A year later, when Weightman declined to seek renomination as Delegate to the 33rd Congress (1853–1855), Gallegos ran for the vacant seat as a Democrat against William Carr Lane, New Mexico’s territorial governor. While Gallegos won Weightman’s endorsement and the support of the nuevomexicano clergy, Lane lined up the former priest’s religious rivals, Lamy and Machebeuf, and his mentor, Antonio José Martínez. During the campaign, Gallegos’s opponents worked hard to discredit him among his base of Hispanic Catholic voters by bringing up his alleged improprieties.12 Political lines blurred in a campaign with such overt religious appeal. The Santa Fe Weekly Gazette, a Democratic organ, abandoned the party nominee and declared its support for Lane immediately after it printed the announcement of Gallegos’s candidacy. The editors, who never challenged the propriety of a cleric’s running for political office, wrote, “If they had selected a priest of good standing, the people would have no cause for complaint … but to select a priest, who is suspended for the grossness of his immorality, is to our conception, insulting to the voters of the Territory, as it is disrespectful to the Bishop and the Church.” The editors also questioned Gallegos’s citizenship and disparaged his English. “If he knew the English language he could give vent to such insignificant ideas as may be supposed to arise in heads as small as his,” they wrote. “But as he does not know the language … he cannot have the poor privilege of [s]peaking nonsense.”13 Nevertheless, Gallegos prevailed in the September 1853 elections, defeating Lane by 445 votes.14 The editors of the Santa Fe Weekly Gazette attributed the animus behind the race to cultural “strife” between Mexicans and Americans. “Padre Gallegos was supported by the Mexican population simply because he was a native Mexican,” they proclaimed, “and the christening that he received by the [nominating] convention … was a mere cover and device to enable him and his friends to succeed more effectually in the contest they were about to wage against the Americans.”15
Displeased with the outcome of the vote, Lane challenged the results before the largely unsympathetic House Committee on Elections, which was controlled by the Democratic majority. The committee threw out Lane’s initial allegation that Gallegos did not meet citizenship requirements at the time of his election “for the reason that he had not been seven years a resident of the United States” because the Treaty of Guadalupe Hidalgo guaranteed U.S. citizenship to all who chose to remain in New Mexico after the transfer of control.16 Lane then alleged voter fraud and ballot miscounts in certain counties. Many of Gallegos’s votes, he claimed, were cast by “Mexican citizens” and should be disqualified. He also charged that votes cast by Pueblo Indians (not considered U.S. citizens at the time) inflated Gallegos’s vote counts. Here Lane’s appeals met with more success. The Elections Committee rejected ballots from a “precinct where all the votes were cast by Indians and the election was organized by the Indians and held by their chiefs without authority of law.”17 Territory-wide, the panel disqualified almost 4,000 votes—nearly half the total cast—reporting to the House that it discovered “many irregularities in the election and returns.” Yet the House concluded that “these irregularities did not affect the substance of the election.” Gallegos also had a powerful, if unlikely, ally in Thomas Hart Benton, the longtime Missouri Senator-turned-Representative. A political rival of Lane’s, Benton apparently encouraged Missouri Democrats in New Mexico to oppose Lane and perhaps even worked in the capital city to help squelch Lane’s election challenge.18 In the final count, Gallegos prevailed, with 2,806 votes to Lane’s 2,264.19 Thus, Gallegos presented his credentials and was sworn in on December 19, 1853.20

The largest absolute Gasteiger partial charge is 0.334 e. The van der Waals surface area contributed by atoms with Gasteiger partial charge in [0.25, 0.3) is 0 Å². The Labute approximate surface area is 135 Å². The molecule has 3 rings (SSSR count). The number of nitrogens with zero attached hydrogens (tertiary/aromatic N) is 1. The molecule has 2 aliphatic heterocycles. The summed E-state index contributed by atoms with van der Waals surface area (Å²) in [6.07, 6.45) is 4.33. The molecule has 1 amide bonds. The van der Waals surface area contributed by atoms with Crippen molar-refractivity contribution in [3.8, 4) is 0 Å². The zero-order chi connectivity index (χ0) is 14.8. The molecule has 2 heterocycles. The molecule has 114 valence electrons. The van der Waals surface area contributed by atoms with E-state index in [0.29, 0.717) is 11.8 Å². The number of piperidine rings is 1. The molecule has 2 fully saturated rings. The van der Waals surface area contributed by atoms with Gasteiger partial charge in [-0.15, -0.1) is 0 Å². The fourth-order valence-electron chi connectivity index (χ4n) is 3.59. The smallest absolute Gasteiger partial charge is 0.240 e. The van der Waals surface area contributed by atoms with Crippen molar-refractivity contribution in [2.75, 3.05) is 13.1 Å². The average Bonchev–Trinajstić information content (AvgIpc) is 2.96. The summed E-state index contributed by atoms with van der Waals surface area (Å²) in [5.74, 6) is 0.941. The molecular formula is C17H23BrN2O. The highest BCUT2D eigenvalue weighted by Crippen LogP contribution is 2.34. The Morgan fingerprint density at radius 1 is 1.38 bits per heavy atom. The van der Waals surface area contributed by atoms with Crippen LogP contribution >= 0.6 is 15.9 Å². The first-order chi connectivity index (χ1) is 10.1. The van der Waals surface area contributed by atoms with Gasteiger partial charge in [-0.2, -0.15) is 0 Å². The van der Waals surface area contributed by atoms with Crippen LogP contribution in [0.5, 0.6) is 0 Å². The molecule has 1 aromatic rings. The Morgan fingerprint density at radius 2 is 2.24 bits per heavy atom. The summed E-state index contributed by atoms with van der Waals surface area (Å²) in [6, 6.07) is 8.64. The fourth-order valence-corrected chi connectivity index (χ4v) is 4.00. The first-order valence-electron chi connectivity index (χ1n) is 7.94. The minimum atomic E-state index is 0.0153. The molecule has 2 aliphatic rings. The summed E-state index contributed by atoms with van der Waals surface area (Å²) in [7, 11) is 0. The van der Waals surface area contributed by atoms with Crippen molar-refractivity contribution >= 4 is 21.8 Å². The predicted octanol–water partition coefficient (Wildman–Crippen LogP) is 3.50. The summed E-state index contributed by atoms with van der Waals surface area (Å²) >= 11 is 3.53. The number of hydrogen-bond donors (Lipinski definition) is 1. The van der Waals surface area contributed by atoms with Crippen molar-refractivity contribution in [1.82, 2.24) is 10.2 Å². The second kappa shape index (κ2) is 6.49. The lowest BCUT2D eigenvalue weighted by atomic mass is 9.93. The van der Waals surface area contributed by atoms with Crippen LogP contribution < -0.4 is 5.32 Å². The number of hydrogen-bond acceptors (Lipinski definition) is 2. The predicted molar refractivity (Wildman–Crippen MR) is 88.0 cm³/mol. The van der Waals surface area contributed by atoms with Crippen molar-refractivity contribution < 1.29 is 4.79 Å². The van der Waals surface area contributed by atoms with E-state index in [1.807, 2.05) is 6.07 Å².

Gallegos spent much of his first term familiarizing himself with an alien culture and legislative process. Unable to speak, read, or write English, he was reliant on bilingual New Mexican officials and Members of Congress to help him draft resolutions and legislative statements. Early in his first term, he sought to secure an interpreter by convincing key committee chairmen to make his case before the House. At first, he sought “per diem [money] out of the [House] contingent fund” to pay an interpreter. But the House refused even to debate that resolution.21 Seven weeks later, based on the argument that Gallegos could not fully represent his constituents without using an interpreter, the chairman of the Committee on Territories, before which most of Gallegos’s business pended, asked that the House permit a Spanish-speaking interpreter on the floor, implying that Gallegos would pay the costs. Two-thirds of the Members present voted against suspending the rules to consider the request, and it too died.22 Despite this difficulty, Gallegos introduced three pieces of legislation: to pay for a wagon requisitioned by the U.S. Army in New Mexico; to request that the Committee on Military Affairs pay civilian officers in New Mexico Territory under military jurisdiction; and to establish a post road between Albuquerque, New Mexico, and California.23